A wealth of tiny antarctic life

25 June 2015

Antarctica has a wealth of plants and wildlife, with myriad species waiting to be discovered, a new assessment published in Nature this week has found.

Genetic studies have revealed that the species - many of them tiny - are as diverse as warmer ecosystems, and many of them are found only in specific regions of the continent.

"In a recent expedition to the Weddell Sea, 674 marine species were found, 80 percent of which were new to science," said co-author, Dr Ceridwen Fraser, from The Australian National University.

"Amongst the ice and rocks there are a massive number of species: in the sea, things like sea spiders, corals, worms and so on, and on land, springtails, mites, mosses and fungi. Many of these species are not found anywhere else on the planet.

"There are now over 8,000 marine species documented, and genetic studies suggest there may be two to three times as many not yet found."

The team of scientists, led by Monash University, along with colleagues from the British Antarctic Survey, University of Waikato in New Zealand and ANU, looked at how recent investigations have revealed the continent and surrounding ocean are rich in species.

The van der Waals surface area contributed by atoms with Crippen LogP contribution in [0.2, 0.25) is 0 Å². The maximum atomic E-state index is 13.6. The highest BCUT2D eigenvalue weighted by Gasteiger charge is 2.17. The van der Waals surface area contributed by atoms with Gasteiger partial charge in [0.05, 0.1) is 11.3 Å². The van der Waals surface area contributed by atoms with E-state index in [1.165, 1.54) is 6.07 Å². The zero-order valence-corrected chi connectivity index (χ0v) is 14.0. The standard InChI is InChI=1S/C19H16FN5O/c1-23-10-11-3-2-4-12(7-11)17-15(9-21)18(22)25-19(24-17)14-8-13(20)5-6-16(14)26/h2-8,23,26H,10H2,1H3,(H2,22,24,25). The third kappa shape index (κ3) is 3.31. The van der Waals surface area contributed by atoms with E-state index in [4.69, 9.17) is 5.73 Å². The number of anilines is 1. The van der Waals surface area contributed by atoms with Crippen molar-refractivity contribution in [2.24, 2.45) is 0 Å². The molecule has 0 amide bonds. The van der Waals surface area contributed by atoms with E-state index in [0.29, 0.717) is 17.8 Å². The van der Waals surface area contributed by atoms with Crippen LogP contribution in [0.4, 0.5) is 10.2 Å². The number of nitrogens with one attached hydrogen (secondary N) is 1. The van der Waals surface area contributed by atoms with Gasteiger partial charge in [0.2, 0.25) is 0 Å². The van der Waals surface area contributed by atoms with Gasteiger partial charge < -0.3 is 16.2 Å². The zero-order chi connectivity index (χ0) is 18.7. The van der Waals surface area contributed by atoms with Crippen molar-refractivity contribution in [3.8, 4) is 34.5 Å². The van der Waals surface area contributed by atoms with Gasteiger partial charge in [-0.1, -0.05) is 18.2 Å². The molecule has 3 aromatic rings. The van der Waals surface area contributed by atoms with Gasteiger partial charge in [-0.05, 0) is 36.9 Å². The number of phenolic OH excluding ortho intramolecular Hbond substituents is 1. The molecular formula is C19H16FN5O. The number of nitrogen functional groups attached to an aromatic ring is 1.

They are also very highly diversified into a variety of distinct ecological regions that differ greatly from each other.

Lead author, Professor Steven Chown, School of Biological Sciences at Monash, said the team explicitly focussed on demonstrating the diversity of various areas of the Antarctic continent and Southern Ocean.

"Most people think of the continent as a vast, icy waste, and the sea as uniformly populated by whales, seals and penguins. But that's simply not true," he said.

"There's much biodiversity on land, especially among the micro-organisms, such as bacteria, and the seafloor is very rich in larger unusual species, such as sea spiders and isopods (the marine equivalents of slaters or wood lice). More than 8,000 species are known from the marine environment."

Each area of the Antarctic also has very different groupings of species, said Dr Fraser, from the ANU Fenner School of Environment and Society.

"While initially they may look the same, they are actually very different," she said.

The team also noted several unusual ways in which patterns of biodiversity are produced in the region.

Geothermal heated areas, such as volcanoes, have played an important role as refuges from icy, glacial conditions on land. At sea, wind has an especially significant effect on diversity. Windier areas have more seabird species.